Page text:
Plywood Versus Hardboard

A month or so ago I wrote about how I purchased both a 2x4ft piece of 1/4 in thick birch plywood and the same in hardboard. I wanted to figure out which I liked best in terms of ease of use, preparation time and that sort of thing.

Here are my results:

Birch plywood was easy on the saw, with simple measurements I was able to pull a straight line with my circular saw. It chewed through it easily. I was even able to double stack it and cut through a double stack.

The hardboard one the other hand needed a firm hand for cutting or the saw would pull to the side and leave me with uneven sides. I tried double stacking it just for giggles, bad idea, it bound the saw up and made a mess of it.

For the record I'm using a black and decker 18V cordless circular saw with a 6 inch blade. (I think)

For gessoing I use a thinned gesso for the first coat, so it gets down into the fibers and really bonds with the surface. For the second coat I add some titanium white to the gesso to increase it's opacity. the last layer(s) are straight out of the bottle gesso. I'm pretty neurotic about brushing each coat in perpendicular directions to one another. This creates a really nice texture that I love.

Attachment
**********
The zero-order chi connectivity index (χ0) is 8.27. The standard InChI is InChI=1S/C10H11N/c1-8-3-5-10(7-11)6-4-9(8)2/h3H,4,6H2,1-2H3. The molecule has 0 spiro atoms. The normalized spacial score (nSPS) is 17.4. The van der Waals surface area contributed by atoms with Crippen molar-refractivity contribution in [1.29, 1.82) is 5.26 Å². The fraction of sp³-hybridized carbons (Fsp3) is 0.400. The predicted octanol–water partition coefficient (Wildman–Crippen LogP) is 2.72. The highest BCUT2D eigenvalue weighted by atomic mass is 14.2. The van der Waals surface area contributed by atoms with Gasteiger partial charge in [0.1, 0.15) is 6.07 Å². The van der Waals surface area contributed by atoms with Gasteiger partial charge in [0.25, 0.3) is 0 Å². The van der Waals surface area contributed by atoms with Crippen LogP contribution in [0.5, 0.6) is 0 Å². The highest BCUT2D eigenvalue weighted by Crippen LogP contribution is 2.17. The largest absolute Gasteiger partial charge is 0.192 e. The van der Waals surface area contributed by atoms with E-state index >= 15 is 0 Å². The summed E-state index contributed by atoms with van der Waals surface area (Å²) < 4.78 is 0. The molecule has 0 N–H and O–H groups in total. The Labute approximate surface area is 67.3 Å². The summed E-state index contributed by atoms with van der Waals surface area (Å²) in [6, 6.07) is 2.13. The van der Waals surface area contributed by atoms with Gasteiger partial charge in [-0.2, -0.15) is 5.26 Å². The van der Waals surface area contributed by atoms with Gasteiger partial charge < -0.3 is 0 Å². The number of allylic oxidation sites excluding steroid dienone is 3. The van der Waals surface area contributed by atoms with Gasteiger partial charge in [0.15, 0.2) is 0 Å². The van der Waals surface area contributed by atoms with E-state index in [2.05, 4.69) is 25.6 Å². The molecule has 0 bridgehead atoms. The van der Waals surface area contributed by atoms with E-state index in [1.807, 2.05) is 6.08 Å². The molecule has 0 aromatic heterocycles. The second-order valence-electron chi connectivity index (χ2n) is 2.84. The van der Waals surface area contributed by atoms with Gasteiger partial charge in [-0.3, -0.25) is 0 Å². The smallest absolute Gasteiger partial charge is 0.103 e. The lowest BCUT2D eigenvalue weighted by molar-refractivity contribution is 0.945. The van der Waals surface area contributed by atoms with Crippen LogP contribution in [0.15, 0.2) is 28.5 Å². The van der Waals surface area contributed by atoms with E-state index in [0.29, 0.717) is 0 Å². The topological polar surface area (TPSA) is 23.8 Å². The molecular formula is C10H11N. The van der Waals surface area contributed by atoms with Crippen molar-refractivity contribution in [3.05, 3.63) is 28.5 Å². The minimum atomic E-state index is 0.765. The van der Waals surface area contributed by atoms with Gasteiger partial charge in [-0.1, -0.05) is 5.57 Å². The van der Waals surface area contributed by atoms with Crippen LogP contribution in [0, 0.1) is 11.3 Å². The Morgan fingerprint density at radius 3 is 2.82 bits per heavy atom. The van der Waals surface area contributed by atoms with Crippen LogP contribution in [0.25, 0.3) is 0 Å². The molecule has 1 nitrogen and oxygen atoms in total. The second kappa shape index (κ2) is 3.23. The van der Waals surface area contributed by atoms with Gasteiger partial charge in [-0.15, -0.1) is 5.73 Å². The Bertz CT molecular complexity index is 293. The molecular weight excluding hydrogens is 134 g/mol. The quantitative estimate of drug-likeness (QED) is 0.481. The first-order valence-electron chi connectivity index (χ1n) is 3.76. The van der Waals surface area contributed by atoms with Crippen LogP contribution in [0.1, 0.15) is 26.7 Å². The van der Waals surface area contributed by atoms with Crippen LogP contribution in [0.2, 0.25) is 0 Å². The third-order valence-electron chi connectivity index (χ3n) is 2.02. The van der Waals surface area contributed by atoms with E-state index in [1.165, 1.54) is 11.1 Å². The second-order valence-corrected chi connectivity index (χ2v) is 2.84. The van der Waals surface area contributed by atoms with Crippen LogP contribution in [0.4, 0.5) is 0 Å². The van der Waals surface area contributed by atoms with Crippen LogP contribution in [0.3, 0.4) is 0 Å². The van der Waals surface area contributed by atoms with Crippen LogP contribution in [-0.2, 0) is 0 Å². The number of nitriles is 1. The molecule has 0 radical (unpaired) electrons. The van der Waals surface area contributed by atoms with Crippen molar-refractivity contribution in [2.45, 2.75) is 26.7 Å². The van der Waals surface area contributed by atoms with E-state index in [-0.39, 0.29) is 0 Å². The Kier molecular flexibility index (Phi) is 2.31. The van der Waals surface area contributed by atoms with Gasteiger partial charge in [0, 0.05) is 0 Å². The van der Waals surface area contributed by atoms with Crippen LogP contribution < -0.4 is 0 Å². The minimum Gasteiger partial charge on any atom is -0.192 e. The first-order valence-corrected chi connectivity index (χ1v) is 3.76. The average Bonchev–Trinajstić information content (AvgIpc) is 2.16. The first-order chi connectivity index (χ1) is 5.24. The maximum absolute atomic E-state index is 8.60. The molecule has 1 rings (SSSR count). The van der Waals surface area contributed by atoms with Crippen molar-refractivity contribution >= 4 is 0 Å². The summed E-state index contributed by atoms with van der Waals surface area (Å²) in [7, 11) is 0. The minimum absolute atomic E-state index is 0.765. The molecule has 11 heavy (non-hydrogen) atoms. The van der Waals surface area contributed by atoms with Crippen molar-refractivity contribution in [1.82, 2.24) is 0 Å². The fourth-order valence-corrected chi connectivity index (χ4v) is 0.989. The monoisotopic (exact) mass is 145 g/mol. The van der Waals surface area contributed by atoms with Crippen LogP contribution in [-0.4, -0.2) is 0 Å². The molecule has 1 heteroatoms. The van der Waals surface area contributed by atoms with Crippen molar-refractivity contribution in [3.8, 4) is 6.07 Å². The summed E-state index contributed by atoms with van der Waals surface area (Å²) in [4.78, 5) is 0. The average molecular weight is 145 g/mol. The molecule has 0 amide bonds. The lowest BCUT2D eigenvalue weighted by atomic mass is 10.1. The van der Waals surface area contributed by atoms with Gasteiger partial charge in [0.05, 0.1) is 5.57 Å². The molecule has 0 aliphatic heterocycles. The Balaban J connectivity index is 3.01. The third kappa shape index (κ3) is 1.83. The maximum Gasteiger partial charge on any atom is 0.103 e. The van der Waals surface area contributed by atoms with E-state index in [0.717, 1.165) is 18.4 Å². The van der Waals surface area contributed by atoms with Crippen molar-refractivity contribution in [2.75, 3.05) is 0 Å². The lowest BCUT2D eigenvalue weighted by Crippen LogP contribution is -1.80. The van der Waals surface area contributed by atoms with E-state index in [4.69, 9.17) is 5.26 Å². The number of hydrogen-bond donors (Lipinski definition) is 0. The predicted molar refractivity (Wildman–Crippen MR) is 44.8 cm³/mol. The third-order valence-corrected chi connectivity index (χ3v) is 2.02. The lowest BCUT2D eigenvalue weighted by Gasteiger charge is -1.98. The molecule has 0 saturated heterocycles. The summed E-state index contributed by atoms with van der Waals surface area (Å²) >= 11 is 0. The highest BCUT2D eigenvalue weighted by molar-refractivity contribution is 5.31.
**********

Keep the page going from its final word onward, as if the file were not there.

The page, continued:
The birch plywood dried really fast. The gesso went on smooth and with no skipping or strokes pulling away from one another. The plywood took 3 coats for a nice even coat that did not show the grain of the wood.

The hardboard dried much more slowly. The brush strokes sat more on the surface of it and the thinned gesso had a tendency for the strokes to pull away from one another. This tendency went away as more coats were applied. To get an evenly applied and opaque covering that was sufficiently white I needed to apply 4 coats of gesso.

Overall for my purposes the birch plywood wins out. It's slightly more expensive but the fact that it cuts more easily and uses less gesso means I spend less time preparing it's surface and can get to the business of art more quickly.